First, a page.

How To Care For Your Child’s Barky Cough


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If your child has a cough that sounds like a barking seal, he or she may have croup. 

A common illness in young children, croup causes swelling of the voice box and windpipe. The swelling makes breathing noisy and difficult, and it can be scary for parents and children. 

The good news is that most of the time, you can manage your child’s croup at home.

Who’s At Risk? 

Viruses like influenza and RSV, and sometimes bacteria, cause croup. The infection is most common in the winter, between October and March, but it can occur at any time of year. 

Children from 3 months to 5 years old are most likely to get croup. Older children also can be infected, but croup becomes less common as the windpipe grows larger. This makes swelling less likely to cause breathing problems. 

Croup may also be caused by: 

  • Allergies
  • Breathing in something that irritates the airway
  • Acid reflux

Symptoms And Types Of Croup 

The symptoms of croup are similar to those of a cold. Children typically have cold-like symptoms for a few days before the cough appears. Croup symptoms can last about a week and are often worse at night. 

Common symptoms include: 

  • fever
  • Runny nose
  • Hoarseness
  • Wheezing
  • A barking cough

Stridor is a harsh, loud, high-pitched noise your child makes when he or she takes a breath. This is common with croup when your child is active or crying.

Barky-Cough-Croup-350There are different types of croup:

  • Viral croup. The most common form of croup is a viral infection of the voice box and windpipe. It often starts out just like a cold, but then turns into a barky cough. Your child's voice will become hoarse and breathing will get noisier. Stridor may develop and your child may have a fever.
  • Spasmodic croup. An allergy or acid reflux causes spasmodic croup, which comes on suddenly, usually in the middle of the night. Your child may wake up gasping for air and have a hoarse voice and stridor when breathing in. A barky cough also may be present. Spasmodic croup is similar to asthma and usually does not cause a fever.
  • Croup with stridor. If your child has stridor while resting, this can be a sign of more severe croup. As breathing becomes difficult, your child may stop eating and drinking. Your child may also become too tired to cough. This type of croup can be dangerous if the airway swells too much – and may require emergency care at the hospital.
  • Recurrent croup. If your child gets croup repeatedly, she may have a narrowing of the airway unrelated to an infection. Talk with your doctor about having an ear, nose, and throat specialist (otolaryngologist) or a breathing and lung specialist (pulmonologist) evaluate your child.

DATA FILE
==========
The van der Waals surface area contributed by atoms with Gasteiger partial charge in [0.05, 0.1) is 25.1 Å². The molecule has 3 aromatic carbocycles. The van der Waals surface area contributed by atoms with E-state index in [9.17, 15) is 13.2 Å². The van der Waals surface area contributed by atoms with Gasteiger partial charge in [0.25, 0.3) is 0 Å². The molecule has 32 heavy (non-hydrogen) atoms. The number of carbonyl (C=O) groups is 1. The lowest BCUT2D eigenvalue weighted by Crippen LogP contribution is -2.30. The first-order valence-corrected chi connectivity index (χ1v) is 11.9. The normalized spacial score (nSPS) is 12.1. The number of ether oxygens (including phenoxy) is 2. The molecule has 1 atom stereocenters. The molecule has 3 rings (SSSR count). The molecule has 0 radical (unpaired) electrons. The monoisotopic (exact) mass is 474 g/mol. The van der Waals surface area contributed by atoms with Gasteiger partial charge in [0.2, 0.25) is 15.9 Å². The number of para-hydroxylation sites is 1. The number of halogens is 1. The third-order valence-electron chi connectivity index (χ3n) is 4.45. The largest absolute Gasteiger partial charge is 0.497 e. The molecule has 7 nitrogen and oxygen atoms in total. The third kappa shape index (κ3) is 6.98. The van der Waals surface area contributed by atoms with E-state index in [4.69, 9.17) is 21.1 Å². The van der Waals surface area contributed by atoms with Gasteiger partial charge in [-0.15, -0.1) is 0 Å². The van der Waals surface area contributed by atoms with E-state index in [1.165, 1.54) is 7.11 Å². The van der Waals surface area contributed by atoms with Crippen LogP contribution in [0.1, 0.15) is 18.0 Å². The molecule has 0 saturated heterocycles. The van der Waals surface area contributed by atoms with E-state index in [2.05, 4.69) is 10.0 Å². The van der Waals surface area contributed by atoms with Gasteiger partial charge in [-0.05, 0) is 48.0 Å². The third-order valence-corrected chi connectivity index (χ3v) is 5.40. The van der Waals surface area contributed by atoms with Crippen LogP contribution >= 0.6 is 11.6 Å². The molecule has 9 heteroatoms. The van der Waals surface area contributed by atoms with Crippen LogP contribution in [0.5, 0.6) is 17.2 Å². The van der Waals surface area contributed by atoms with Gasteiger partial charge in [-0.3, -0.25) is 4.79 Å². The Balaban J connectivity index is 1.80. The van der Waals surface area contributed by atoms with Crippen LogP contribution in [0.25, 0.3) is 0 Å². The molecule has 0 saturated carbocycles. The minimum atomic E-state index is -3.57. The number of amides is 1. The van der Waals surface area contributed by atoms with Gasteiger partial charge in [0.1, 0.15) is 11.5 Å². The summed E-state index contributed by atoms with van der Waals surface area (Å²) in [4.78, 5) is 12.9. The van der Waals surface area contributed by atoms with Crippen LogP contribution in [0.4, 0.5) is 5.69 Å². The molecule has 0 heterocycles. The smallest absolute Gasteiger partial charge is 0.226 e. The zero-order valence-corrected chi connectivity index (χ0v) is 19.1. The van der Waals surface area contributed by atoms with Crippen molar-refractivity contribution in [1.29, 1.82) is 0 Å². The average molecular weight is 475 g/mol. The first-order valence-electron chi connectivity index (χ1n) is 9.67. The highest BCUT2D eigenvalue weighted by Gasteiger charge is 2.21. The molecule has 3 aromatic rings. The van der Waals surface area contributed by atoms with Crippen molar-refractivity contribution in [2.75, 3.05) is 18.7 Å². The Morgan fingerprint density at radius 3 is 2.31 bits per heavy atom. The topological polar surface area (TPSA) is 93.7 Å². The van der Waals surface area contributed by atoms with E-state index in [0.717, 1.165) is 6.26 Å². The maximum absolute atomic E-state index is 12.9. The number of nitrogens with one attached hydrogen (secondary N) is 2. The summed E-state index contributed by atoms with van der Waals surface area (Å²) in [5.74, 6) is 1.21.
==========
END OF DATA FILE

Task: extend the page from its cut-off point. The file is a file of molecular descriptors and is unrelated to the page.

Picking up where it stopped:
Symptoms of severe croup include: 

  • Stridor while resting
  • Fast or difficult breathing
  • Flaring nostrils
  • Unusual restlessness
  • Retractions (your child's chest and stomach muscles suck in)
  • A blue tint to the lips and fingernails

If your child shows signs of severe croup, seek immediate medical care. 

Children from 3 months to 5 years old are most likely to get croup.

Making a Diagnosis 

To make a croup diagnosis, your doctor will examine your child and talk with you about his symptoms. 

Your doctor will perform a physical exam to check for: 

  • Chest retractions with breathing
  • Difficulty breathing in and out
  • Wheezing
  • Decreased breath sounds
  • Narrowing of the airway

Sometimes an X-ray is taken to check the airway. 

Treatments To Improve Breathing 

Treatments for croup focus on making your child comfortable and reducing airway swelling to improve breathing. In most cases, you can manage croup at home. Find ways to relax and calm your child, such as reading a book or playing music she likes.  

Call your doctor for advice or if you have questions. 

Treatment options include: 

  • Medicine. Medicines such as acetaminophen or ibuprofen can ease pain and reduce a fever. Avoid cough medicines.
  • Steroid medicines. Steroids can reduce swelling and improve symptoms. These medicines can be inhaled as a breathing treatment or taken by mouth or by injection.
  • Breathe cool mist. Run a humidifier in your child’s bedroom, have her sit in a steamy bathroom, or expose her to cool outside air to make breathing easier.
  • Antibiotic medicine. If your child’s croup is bacterial, antibiotics can help fight the infection.
  • Hospital care. If your child struggles to breathe or becomes dehydrated, emergency or inpatient care may be needed. Medicines and treatments may include;
    • An oxygen tent placed over a crib
    • Breathing medicines given with a nebulizer machine
    • Steroid medicines given through a vein (intravenously or by IV)
    • Fluids to treat dehydration, given through a vein
    • Antibiotics given through a vein

Take Steps To Prevent Croup 

You can take precautions to avoid croup infections – similar to how you prevent the spread of most types of germs. 

To help prevent croup, you should: 

  • Ensure everyone in your home washes their hands often.
  • Throw away dirty tissues from runny noses and sneezes right away.
  • Frequently wash toys in hot soapy water if the toy was in a child’s mouth – especially if the child has a respiratory infection.
  • Ask anyone with a cough to avoid kissing or playing with your child.

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